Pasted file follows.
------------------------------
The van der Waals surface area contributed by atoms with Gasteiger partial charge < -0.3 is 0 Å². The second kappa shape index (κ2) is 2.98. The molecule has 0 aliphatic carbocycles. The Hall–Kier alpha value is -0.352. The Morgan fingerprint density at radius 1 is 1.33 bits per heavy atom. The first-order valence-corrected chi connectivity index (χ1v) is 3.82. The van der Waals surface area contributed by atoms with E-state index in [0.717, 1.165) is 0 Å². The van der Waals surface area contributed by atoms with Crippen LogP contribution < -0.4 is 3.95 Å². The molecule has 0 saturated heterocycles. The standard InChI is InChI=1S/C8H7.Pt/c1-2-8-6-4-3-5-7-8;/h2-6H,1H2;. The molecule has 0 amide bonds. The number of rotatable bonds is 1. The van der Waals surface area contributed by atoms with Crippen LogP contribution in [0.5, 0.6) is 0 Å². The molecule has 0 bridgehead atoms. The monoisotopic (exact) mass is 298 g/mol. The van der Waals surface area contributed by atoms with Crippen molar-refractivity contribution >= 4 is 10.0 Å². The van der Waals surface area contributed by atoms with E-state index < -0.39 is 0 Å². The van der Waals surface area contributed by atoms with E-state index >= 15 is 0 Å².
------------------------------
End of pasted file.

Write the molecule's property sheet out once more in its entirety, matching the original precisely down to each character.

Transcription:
The van der Waals surface area contributed by atoms with Gasteiger partial charge < -0.3 is 0 Å². The second kappa shape index (κ2) is 2.98. The molecule has 0 aliphatic carbocycles. The Hall–Kier alpha value is -0.352. The Morgan fingerprint density at radius 1 is 1.33 bits per heavy atom. The first-order valence-corrected chi connectivity index (χ1v) is 3.82. The van der Waals surface area contributed by atoms with E-state index in [0.717, 1.165) is 0 Å². The van der Waals surface area contributed by atoms with Crippen LogP contribution < -0.4 is 3.95 Å². The molecule has 0 saturated heterocycles. The standard InChI is InChI=1S/C8H7.Pt/c1-2-8-6-4-3-5-7-8;/h2-6H,1H2;. The molecule has 0 amide bonds. The number of rotatable bonds is 1. The van der Waals surface area contributed by atoms with Crippen LogP contribution in [0.5, 0.6) is 0 Å². The molecule has 0 bridgehead atoms. The monoisotopic (exact) mass is 298 g/mol. The van der Waals surface area contributed by atoms with Crippen molar-refractivity contribution >= 4 is 10.0 Å². The van der Waals surface area contributed by atoms with E-state index < -0.39 is 0 Å². The van der Waals surface area contributed by atoms with E-state index >= 15 is 0 Å².